Nearly 50

March 16, 2011

And I’m beginning to feel my age. I’ve realised that, as soon as I hit the benchmark in July I’ll be too old to become a professional in any sport – even darts – and that depressed me a little bit. So I needed cheering up somehow.

I am aware that 50 is a big deal for many people and I have decided to be one of them. So how could I mark my passage into early middle age (I know, I’m kidding myself, but that’s what I do)?

People who know me reasonably well are aware that, outside of my family, I have 3 great loves: Liverpool FC, chronographs and playing music.

I was extremely disappointed when the football club I have supported my whole life turned down my offer to purchase them in favour of a £330,000,000 bid from New England Sports Ventures although, on reflection I can see that the club needed the additional £329,999,999 that their offer entailed and, as both offers were in cash, I’m at peace with the rebuttal.

As for watches, well, I have 4 lovely timepieces and, at the end of the day, a watch is just a watch and tells the time and getting another one would just mean the other 4 spending more time in a drawer.

So, I focussed on what opportunities music might provide me for a memorable present off my family. You can see elsewhere that I have a range of lovely acoustic instruments including 2 guitars, a couple of mandolins, 3 ukuleles and an old and decrepit banjo (which refuses to stay in tune as it has friction pegs). My 2 guitars (Naomi – a 1978 Guild D40SB) and Suki (a 2006 Jimmy Moon 0003) have very different sounds. They are made from different woods (Sitka Spruce/Mahogany and Adirondack Spruce/Indian Rosewood respectively) and are kept in different tunings (EADGBE for Naomi and DGDGBD for Suki). Different guitars, and different tunings, for different styles. But I’ve always wanted to learn to play more in DADGAD tuning and open D (DADF#AD) and it’s a real pain to have to constantly retune your guitar, as well as putting strain on the neck, tuners and strings. So, could another guitar be added to the stable?

In a recent post I shared my thoughts on trust using the example of an English luthier called Dave White who built a guitar that normally sells for £2100 and happily sent it on a roadtrip around the British Isles to spend time with a number of different guitarists (including me) who would play it and review it. I loved the guitar, it had many of the qualities I like in a handbuilt instrument and, when tuned to open D , got very near to the sound I was looking for in a Celtic guitar and I was sad when I had to pass it on to the next guitarist on the trip. And I appreciated Dave’s trust in sending it to someone he didn’t know, who would be objective. However, there was no way I could afford that sort of money on another guitar again so was looking for cheaper (much cheaper) alternatives! They wouldn’t be the same as a handbuilt, personalised instrument but needs must.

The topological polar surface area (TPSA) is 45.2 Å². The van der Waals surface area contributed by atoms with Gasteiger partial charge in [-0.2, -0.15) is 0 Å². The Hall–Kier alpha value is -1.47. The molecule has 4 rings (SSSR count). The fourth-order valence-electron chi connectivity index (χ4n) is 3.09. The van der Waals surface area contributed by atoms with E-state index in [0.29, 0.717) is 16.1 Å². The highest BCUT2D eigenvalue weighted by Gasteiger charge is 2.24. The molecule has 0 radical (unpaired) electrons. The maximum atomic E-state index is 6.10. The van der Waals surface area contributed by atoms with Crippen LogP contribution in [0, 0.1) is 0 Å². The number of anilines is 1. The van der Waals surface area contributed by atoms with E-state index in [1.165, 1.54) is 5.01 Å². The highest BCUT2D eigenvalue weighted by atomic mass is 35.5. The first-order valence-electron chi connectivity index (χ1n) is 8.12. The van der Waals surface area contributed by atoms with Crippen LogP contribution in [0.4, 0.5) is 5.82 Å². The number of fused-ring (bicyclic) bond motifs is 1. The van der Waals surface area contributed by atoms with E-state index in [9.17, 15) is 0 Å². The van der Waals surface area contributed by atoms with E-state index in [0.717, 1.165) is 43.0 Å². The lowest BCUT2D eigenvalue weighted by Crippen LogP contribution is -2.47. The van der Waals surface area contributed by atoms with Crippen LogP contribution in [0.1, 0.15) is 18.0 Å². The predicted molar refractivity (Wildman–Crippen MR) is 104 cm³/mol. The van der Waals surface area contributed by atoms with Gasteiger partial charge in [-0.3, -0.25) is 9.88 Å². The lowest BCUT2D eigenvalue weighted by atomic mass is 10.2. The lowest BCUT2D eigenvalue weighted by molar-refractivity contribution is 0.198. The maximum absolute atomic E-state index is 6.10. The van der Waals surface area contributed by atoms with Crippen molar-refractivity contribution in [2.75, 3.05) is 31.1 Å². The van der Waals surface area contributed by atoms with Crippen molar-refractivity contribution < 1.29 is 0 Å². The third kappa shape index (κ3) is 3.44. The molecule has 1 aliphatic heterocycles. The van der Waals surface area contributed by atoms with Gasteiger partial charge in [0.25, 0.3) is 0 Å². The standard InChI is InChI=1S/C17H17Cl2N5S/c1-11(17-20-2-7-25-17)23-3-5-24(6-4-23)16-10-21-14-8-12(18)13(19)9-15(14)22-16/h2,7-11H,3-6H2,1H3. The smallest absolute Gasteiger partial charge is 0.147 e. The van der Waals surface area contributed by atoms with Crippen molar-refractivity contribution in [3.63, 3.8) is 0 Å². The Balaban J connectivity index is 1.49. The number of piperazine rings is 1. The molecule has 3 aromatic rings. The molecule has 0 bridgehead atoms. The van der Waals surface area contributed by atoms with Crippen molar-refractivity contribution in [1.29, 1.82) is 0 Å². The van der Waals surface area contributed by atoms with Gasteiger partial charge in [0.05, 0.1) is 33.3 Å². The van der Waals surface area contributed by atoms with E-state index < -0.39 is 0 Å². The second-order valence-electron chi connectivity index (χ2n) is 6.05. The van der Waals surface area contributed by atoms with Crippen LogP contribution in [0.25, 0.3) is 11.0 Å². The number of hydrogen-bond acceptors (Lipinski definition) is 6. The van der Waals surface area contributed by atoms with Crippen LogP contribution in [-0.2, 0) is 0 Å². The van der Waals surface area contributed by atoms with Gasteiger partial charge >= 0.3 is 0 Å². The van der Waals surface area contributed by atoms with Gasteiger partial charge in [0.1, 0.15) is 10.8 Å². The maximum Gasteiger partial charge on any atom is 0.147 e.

I was amazed, and delighted, when Dave emailed me completely out of the blue and said that, to thank me for taking part in the road trip I should get in touch with him as he was sure that “we could sort something out”. I wasn’t so convinced but I got in touch and, yesterday, tagged on to a meeting I had in High Wycombe, to cut a long story short I had the genuine pleasure of visiting de Faiote (pronounced du fweesher!) guitar HQ to meet with Dave to look at options for my 50th birthday present guitar.
I know I should have taken loads of photos and stuff but I didn’t – I was too busy nurdling and talking specs with Dave – this is a really big decision for me and one which Dave helped enormously with sound, honest advice and opinion.

My original intention was to go for the Lughnasa as I wanted access to the dusty end but, on trying it out, we both agreed that it wasn’t just as bass-y as I was looking for. The Samhain was close (Dave had both the Traveller and his own Cedar/Maple to play) but Dave suggested I try the Treebeard (a baritone guitar) which, capoed on the 2nd fret, gave me an idea of what a Sir Bill would sound like.